As Childhood Cancer Awareness month draws to a close Jess George shares how her faith was tested when her son had cancer
August Bank Holiday weekend, 2020. My husband and I were sitting in A&E, our then two-year-old son Evan in pain on the bed between us. We had debated about whether his complaints of stomach ache over the weekend were serious enough to warrant seeking medical advice, but with it being a bank holiday we couldn’t arrange a GP appointment. We decided to ring 111, who sent us to A&E as a precaution. I remember thinking this was routine. It was probably a stomach bug or something time would fix.
A few hours in A&E and several routine tests later, a doctor came into our room to explain that he suspected our son had a swollen spleen. Usually indicative of something else, he told us to prepare for “something more sinister”. I don’t recall all the examples of what he classed as sinister, but I do remember the darkness of the room and not knowing what to do or how to react, and feeling that surely this was a mistake.
I remember thinking these were the moments in testimonies when people prayed and that we should probably do that. I did pray. The prayer was short, but I made a choice in that moment. A choice I found myself having to repeat many times over the weeks and months that followed. A choice to give the health and wellbeing of my son to God whatever the outcome.
My faith struggle
There were moments early in his diagnosis of stage three Wilms tumour when I was angry with God. I struggled to reconcile the loving God I knew, whom I thought had answered my prayers for a healthy son, with the God who had created my son with cancer growing in him since conception. I remember feeling so annoyed at my dependence on God and my inability to carry everything a cancer diagnosis meant without him.
There were times when I didn’t know how or what to pray. I knew what we needed to pray for, but most of the time I didn’t have the energy or solitude to do that. It was at these times that I relied on the prayers of others. I am so thankful to all those who regularly prayed for us. We, and particularly Evan, were carried on those prayers.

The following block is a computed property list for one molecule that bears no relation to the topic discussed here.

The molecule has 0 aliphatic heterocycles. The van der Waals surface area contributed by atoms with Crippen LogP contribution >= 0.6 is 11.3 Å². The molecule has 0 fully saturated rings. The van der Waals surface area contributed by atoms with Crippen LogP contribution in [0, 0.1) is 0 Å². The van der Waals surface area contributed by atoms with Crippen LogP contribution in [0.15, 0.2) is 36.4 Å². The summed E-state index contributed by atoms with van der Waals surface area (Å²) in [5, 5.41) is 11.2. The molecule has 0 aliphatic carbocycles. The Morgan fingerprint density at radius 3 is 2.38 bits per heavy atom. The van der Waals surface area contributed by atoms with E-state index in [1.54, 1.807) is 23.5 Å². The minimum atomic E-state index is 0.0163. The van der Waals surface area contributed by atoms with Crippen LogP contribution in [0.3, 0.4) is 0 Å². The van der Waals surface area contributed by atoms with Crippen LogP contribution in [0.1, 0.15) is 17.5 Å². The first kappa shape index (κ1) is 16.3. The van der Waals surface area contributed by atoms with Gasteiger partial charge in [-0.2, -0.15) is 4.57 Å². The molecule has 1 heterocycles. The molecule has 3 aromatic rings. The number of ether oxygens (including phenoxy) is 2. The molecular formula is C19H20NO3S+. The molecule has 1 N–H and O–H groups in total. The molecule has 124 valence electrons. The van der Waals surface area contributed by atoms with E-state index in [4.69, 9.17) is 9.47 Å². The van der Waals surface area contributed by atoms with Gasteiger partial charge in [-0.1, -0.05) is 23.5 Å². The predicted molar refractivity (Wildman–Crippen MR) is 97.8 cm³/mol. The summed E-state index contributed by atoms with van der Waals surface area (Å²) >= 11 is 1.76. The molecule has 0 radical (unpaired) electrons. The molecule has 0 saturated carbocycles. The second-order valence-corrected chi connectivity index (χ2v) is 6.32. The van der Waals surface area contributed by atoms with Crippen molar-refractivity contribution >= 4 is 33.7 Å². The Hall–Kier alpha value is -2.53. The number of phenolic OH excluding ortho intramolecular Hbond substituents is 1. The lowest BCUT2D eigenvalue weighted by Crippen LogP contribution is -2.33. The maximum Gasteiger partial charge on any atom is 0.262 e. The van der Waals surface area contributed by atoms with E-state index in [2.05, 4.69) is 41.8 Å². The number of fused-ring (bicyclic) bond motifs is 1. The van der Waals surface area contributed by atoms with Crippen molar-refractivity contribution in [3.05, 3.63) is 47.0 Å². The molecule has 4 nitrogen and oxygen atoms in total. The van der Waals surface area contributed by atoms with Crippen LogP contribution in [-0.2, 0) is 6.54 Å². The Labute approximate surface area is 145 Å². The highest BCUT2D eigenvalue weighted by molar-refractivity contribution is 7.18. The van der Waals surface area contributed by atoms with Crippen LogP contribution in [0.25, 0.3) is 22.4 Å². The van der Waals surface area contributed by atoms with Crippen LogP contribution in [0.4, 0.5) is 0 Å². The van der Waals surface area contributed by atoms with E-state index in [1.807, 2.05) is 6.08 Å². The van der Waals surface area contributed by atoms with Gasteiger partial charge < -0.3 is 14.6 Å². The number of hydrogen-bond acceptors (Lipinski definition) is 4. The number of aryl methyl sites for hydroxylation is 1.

God was there
By the grace of God, Evan finished his treatment never having been rushed to A&E with a fever, never needing a feeding tube, never being sick after chemo and never losing all his hair. At no point was the success of the treatment guaranteed; we knew that God was with us and that all we could do was trust him.
Choosing to put my trust in God didn’t mean I wasn’t worried or stressed, or that I didn’t try everything I could to get Evan to eat and stop losing weight (yes, this meant jam doughnuts for dinner and countless chicken nuggets). For me, it meant not being frozen by fear by all the possible outcomes of treatment or potential viruses he could pick up leaving the house. It meant trusting God with Evan’s life and being confident that he would take care of my son whatever happened.
I’m pleased to say that Evan is now cancer-free, but our reliance on God remains. I find I have to remind myself to trust God, though, particularly every three months as we approach scan day, and through the anxious time when we’re waiting for his results to come back…praying it will be good news.
Jess and her husband are site leaders at a thriving multisite church.
If you have a child suffering with cancer, visit childrenwithcancer.org.uk for information and support. If you would like someone to talk and pray with you, Premier Lifeline is a confidential telephone helpline offering a listening ear, emotional and spiritual support from a Christian perspective. It is open 9am to midnight every day of the year: 0300 111 0101